PlayBook Must Juggle Consumer, Corporate Needs

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The BlackBerry PlayBook tablet, which goes on sale Tuesday starting at $499, is performing a balancing act between two worlds.

One world is the consumer market, which already loves the Apple iPad tablet. The other world is the enterprise market which has used BlackBerry smartphones for years because of their vaunted security protections.

RIM's BlackBerry PlayBook tablet has a 7-in. display, is 9.7mm thick, supports WebKit, HTML5 and Flash for browsing, offers hardware-accelerated video, and will output 1080p video via HDMI.

In Video: RIM's BlackBerry PlayBook is a Study in Contrasts

Some analysts believe Research in Motion is launching the Wi-Fi version of PlayBook on Tuesday partly because it was easier to manufacture, but also to appeal to its traditional enterprise base.

With the Wi-Fi version, there is no native email client included and users will access business email only by tethering the PlayBook via Bluetooth wireless and the PlayBook Bridge software to a BlackBerry smartphone. That means that enterprise IT managers get the RIM security they know and trust because the smartphones are already linked to their BlackBerry Enterprise Servers (BES).

A major side benefit of that tethering scheme is that IT managers only have to pay for one wireless service contract, IT managers have noted.

Later this year, RIM will upgrade the PlayBook in ways that will appeal to consumers, analysts noted. RIM confirmed Thursday it will provide free over-the-air software updates this summer to the PlayBook to add native email, calendar and contact clients. Also, it will ship WiMax, HSPA and LTE wireless versions that take longer to manufacture, analysts said.

While some reviewers have been critical of the PlayBook tablet already because it doesn't include a native email client, which would make it less appealing to consumers, others see RIM's rollout approach as making sense, given its business-focused history.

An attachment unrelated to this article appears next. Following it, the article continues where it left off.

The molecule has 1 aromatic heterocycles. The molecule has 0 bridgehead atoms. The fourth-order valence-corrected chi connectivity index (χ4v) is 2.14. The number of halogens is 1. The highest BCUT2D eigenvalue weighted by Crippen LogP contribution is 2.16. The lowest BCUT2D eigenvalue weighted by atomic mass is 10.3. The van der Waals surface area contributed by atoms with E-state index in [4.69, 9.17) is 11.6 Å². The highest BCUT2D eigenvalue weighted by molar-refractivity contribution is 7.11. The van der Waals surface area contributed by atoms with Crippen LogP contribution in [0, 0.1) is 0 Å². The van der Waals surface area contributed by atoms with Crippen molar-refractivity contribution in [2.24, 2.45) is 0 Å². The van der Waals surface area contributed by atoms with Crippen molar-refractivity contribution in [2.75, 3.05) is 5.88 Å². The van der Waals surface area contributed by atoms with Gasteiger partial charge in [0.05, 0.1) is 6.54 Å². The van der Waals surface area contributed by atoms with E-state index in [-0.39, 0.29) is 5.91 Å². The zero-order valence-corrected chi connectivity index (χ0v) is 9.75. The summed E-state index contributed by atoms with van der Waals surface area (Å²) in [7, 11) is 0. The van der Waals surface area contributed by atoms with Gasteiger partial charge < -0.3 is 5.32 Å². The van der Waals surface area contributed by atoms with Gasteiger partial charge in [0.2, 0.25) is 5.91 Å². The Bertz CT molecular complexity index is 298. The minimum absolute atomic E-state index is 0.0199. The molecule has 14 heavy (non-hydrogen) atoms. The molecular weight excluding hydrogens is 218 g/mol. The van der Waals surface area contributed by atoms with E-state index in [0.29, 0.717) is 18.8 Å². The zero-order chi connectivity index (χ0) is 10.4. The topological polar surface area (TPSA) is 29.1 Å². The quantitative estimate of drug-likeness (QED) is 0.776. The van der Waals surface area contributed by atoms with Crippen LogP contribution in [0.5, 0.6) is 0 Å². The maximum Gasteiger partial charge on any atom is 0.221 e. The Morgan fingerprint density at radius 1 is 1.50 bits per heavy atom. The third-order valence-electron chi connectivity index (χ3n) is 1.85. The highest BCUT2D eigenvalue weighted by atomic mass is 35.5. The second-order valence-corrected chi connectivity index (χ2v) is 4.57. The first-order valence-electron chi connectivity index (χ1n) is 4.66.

"With PlayBook, RIM is initially targeting an enterprise segment they've already had good success with," said Kevin Burden, an analyst at ABI Research. "If RIM came out with a consumer-focused tablet, head-to-head with Apple's iPad, what good is that? Motorola Xoom is a really good tablet and has gone nowhere [in sales] next to iPad, which shows you can't out-class Apple. If you try, you lose."

Burden added: "RIM knows that PlayBook will be much easier to sell to enterprise than to consumer." In fact, in an emailed invitation to press and analysts to a New York City launch party for the PlayBook on Thursday night, RIM showed that it needs both business and consumer buyers. The invitation reads: "Work smarter. Play Harder. Introducing the world's first professional-grade tablet."

Some reviewers have also said that the Playbook's 7-in. screen makes it too small for business users who need to easily run productivity applications, such as IBM 's cloud -based productivity suite and Notes social business software.

But Burden said the 7-in. size, while much smaller than the 9.7-inch iPad and some others, could be just right for business users who want to easily slip the device into a jacket pocket. "That's good for mobile business," he said.

Other analysts, including those at Gartner, are less enthusiastic, pointing especially to the screen size as a problem for business users. "We believe 7 inches is not enough for a rich productivity experience and that the forced connection to a BlackBerry smartphone that you have initially through the secured Bluetooth link will be seen as limiting by users who might want to carry either a smartphone or tablet device but not necessarily both at all times," said Gartner analyst Carolina Milanesi via email.